So Little Time: Words and Images for a World in Climate Crisis
Edited by Vermont poet Greg Delanty, with support from Green Writers Press founder/director, Dede Cummings, with a Foreword from John Elder, an Envoy by Bill McKibben, and poems that feature the work of a multitude of talented nature poets, along with quotes from such environmentalists as McKibben, Wangari Maathai, and others, So Little Time is an interpretive book that will inspire, enrich, and educate, while being an urgent and timely call to action to stop global warming.
Originally it was going to be a book of Delanty’s poetry with images from Vermont photographers. Greg suggested that we invite other living poets and photographers, and subsequently Greg invited many here, and some not within the confines of the state of Vermont. It is worth noting upfront that none of the poets, photographers, and their publishers has charged a fee for reprinting their work, and many of the photographers and poets created new work for this special book.
So Little Time is a revolving door of political activism, spirituality, nature, and humanity. It is a call to action—where urgency meets poetry in no uncertain terms—and asks, “What hour are we in?”
It takes its cue from the grassroots sensibility of Vermont, stripping down decades of unwavering ideals to arrive at an interpretive look at what it means to be ‘Green’ in an evolving world. A work of education and art as invigorating as the poets, teachers, and activists who inspired it, So Little Time addresses what it means to take up action for something as simple as good, healthy, and clean living. It stands on a fundamental set of questions: “What are we looking at?” “What are we seeing?” “What’s really there?” Then asks, “What’s actually there?” So Little Time is more than a coffee table book; rather it is a visual platform, a reflection of a state of mind—clear and focused at the center—that becomes something else around the edges.
The book merges poetry and quotes with stunning black and white photography by such artists as Mariana Cook, the last surviving disciple of Ansel Adams, Steven Brock, Catherine Dianich Gruver, Judith Aronson, Mark Unrau and others.
The book is being printed in Vermont on recycled paper—60-100% post consumer paper using soy-based inks/chlorine free—in a family-run business that is a big supporter of the press.
We have also received word that one of the premier recycled paper companies in the United States—New Leaf Paper—is going to partner with us to help us keep our paper costs down by offering a discount—Their distributor, Lindenmeyr, will also partner with us!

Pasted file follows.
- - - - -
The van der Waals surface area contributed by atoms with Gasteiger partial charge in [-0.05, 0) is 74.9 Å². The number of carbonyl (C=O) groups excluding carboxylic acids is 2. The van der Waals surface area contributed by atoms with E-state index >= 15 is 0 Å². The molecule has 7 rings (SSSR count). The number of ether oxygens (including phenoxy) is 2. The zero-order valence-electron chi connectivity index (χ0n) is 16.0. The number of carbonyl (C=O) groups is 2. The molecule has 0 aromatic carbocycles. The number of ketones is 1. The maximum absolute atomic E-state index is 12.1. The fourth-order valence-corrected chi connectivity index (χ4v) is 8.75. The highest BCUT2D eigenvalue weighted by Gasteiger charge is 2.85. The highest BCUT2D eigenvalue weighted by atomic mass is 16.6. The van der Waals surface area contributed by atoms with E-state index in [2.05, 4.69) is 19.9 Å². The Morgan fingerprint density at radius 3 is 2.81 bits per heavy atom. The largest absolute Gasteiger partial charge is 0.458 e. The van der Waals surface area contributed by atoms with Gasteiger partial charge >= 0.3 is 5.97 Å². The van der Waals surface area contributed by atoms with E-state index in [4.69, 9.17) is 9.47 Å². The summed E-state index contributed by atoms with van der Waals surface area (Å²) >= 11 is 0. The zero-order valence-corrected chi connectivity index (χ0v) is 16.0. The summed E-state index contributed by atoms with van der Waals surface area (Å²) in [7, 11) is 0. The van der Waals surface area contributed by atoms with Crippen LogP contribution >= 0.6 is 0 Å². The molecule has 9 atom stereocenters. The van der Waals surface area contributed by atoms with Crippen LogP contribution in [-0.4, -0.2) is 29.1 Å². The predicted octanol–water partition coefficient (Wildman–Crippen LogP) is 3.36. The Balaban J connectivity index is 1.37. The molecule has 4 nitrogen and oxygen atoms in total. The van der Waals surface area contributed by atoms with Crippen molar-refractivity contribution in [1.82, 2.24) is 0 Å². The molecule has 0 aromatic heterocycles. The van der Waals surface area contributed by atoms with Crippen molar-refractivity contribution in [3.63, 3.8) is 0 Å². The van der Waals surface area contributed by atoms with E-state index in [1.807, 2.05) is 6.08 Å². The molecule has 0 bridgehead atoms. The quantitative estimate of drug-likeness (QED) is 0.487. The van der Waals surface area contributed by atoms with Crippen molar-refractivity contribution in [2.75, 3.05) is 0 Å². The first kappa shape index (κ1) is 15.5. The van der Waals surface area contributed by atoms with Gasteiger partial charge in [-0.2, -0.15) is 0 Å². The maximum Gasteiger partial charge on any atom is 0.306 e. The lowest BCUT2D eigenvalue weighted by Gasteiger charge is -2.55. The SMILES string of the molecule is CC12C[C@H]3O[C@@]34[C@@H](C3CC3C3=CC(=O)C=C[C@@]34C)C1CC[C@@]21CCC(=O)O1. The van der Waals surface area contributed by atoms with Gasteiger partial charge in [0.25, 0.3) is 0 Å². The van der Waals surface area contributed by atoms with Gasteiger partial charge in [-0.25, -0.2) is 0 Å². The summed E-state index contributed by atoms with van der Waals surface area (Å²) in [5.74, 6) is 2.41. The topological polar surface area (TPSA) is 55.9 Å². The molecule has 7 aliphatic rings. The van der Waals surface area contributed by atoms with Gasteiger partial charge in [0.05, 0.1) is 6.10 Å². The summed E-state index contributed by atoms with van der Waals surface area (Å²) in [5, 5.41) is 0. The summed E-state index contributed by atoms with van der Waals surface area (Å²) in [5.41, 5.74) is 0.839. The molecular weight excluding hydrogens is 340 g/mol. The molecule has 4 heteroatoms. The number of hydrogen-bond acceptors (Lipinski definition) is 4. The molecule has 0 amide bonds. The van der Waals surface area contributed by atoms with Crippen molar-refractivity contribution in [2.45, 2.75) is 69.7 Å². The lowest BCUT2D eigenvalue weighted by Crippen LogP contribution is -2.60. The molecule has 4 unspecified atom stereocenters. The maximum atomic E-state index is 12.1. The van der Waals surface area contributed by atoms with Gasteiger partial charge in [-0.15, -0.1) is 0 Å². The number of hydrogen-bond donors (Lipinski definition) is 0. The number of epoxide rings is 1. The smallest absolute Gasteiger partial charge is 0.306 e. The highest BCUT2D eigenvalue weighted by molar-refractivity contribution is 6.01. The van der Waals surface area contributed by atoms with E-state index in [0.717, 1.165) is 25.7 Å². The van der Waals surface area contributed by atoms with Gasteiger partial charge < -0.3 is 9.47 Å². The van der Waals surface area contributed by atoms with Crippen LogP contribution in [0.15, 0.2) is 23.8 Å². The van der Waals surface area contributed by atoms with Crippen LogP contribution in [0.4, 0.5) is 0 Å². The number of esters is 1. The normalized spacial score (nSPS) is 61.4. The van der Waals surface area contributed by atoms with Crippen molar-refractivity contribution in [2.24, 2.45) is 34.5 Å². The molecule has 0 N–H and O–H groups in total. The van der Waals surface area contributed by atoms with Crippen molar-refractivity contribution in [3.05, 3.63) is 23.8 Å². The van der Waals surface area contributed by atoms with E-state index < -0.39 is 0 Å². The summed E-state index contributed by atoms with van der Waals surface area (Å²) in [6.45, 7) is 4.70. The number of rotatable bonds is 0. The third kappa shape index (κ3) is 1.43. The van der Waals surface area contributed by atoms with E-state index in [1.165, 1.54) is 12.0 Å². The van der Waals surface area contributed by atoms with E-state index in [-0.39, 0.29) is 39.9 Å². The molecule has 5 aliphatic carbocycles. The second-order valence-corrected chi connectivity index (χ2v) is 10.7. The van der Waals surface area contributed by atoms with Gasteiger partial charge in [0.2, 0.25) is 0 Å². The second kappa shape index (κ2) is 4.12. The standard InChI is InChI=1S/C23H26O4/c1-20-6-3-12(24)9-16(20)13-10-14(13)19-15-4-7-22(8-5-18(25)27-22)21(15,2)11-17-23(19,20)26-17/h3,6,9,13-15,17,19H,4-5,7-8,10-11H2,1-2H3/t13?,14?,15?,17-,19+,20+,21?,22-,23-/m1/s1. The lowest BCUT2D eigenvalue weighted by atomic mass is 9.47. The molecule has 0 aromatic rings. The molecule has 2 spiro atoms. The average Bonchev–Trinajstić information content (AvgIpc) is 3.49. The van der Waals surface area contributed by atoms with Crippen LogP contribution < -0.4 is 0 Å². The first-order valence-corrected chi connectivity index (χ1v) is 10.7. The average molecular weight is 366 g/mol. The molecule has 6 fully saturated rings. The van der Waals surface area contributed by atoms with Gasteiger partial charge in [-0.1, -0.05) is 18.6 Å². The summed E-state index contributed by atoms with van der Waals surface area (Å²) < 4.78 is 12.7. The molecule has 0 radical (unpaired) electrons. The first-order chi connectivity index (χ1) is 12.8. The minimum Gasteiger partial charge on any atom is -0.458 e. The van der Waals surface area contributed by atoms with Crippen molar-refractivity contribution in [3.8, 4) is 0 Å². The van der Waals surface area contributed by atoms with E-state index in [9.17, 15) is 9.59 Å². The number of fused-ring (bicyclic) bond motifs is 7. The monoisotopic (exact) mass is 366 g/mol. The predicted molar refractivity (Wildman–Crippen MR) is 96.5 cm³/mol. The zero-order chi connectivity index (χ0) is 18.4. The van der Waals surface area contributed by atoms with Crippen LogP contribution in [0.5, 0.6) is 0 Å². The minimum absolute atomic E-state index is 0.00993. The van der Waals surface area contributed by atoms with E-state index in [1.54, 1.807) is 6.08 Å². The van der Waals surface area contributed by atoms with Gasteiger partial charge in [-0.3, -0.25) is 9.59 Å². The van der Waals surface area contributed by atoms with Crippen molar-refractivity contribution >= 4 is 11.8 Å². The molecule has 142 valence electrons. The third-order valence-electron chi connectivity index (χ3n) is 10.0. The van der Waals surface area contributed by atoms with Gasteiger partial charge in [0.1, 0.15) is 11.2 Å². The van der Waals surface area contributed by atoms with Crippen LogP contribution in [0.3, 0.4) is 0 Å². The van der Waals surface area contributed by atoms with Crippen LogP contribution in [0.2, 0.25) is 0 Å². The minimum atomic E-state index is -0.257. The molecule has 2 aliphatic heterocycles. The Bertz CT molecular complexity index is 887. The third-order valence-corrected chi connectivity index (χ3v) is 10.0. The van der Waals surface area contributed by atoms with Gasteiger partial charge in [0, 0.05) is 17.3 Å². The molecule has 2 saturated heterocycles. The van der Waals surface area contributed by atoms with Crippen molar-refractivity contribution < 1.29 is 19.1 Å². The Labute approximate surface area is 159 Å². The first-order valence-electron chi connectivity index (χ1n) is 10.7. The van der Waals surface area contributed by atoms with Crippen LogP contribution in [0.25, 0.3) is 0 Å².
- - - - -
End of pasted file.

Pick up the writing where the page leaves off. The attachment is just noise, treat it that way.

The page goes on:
“A book of eloquent testimony, in poetry and image, to the mystery and beauty immanent in nature, now so desperately imperiled. Like all art, it asks that we look up and see.”
“Environmentalists long ago won the scientific battle, but we needed to reach people’s hearts as well. This superb volume will do exactly that.”
—Bill McKibben, bestselling author and environmental activist, founder of 350.org
“This is it, now! A fresh book, plus images, timing, title. The array of good poets shows there’s so little time and this is our time. My own book’s title has a question mark, “Can Poetry Save the Earth?,” and now I sense the answer is Yes!”
—John Felstiner, author of Can Poetry Save the Earth?: A Field Guide to Nature Poems
Greg Delanty was born in Cork, Ireland in 1958, and now lives for most of the year in America, where he teaches at St Michael’s College, Vermont. His Collected Poems 1986-2006 is out from the Oxford Poet’s series of Carcanet Press. Recent books are The Greek Anthology, Book XVII (Carcanet Press and due from LSU Press), Loosestrife (Fomite Press, 2011), The Ship of Birth (Carcanet Press, LSU 2006), The Blind Stitch (Carcanet Press, LSU Press, 2003) and The Hellbox (Oxford University Press 1998). Another recent book which he edited (with Michael Matto) is The Word Exchange, Anglo-Saxon Poems in Translation, (WW Norton, November, 2010). He has received many awards, most recently a Guggenheim for poetry. His poems are widely anthologized including the recent Penguin Book of Irish Poetry, The Norton Introduction to Poetry, 180 More: Extraordinary Poems for Every day, and have been broadcast on The Writer’s Almanac. The National Library of Ireland has recently acquired Greg Delanty’s papers up to the end of 2012. He is a US citizen and an Irish Citizen and is the Poet-In-Residence at Saint Michael’s College, Vermont. He is also an environmental activist and works for 350.org. He is Past President of The Association of Literary Scholars, Critics and Writers (ALSCW). He has lived in Vermont since 1986.
Foreword by John Elder
John Elder specializes in American nature writing and pastoral literature, as well as Basho and the Haiku Tradition, contemporary poetry and environmental studies. He has received a National Endowment for the Humanities Fellowship, a Fulbright Senior Research Fellowship and Guggenheim Fellowship. His most recent books include Reading the Mountains of Home (Harvard University Press, 1998), The Frog Run (Milkweed Editions, 2002).
Valerie S. Banschbach
Annie Tiberio Cameron
Catherine Dianich Gruver
Lynne Jaeger Weinstein
Sophie Cabot Black
John F. Deane
Caitlin DoyleJohn Engels
Liam Ó Muirthile
Tracy K. Smith
Ellen Bryant Voigt
Please note: Percentage of our net sales will go directly to 350vt.org and affiliates.
Pub date: February 11, 2014 | $30.00 for print and $14.99 for e-Book
Paperback | 224 pages | 8.5 x 8.5 with over 50 black and white photos | 978-0-9893104-6-8
eBook | 978-0-9893104-7-5
Available wherever books are sold. Bookstores can order through Midpoint Trade.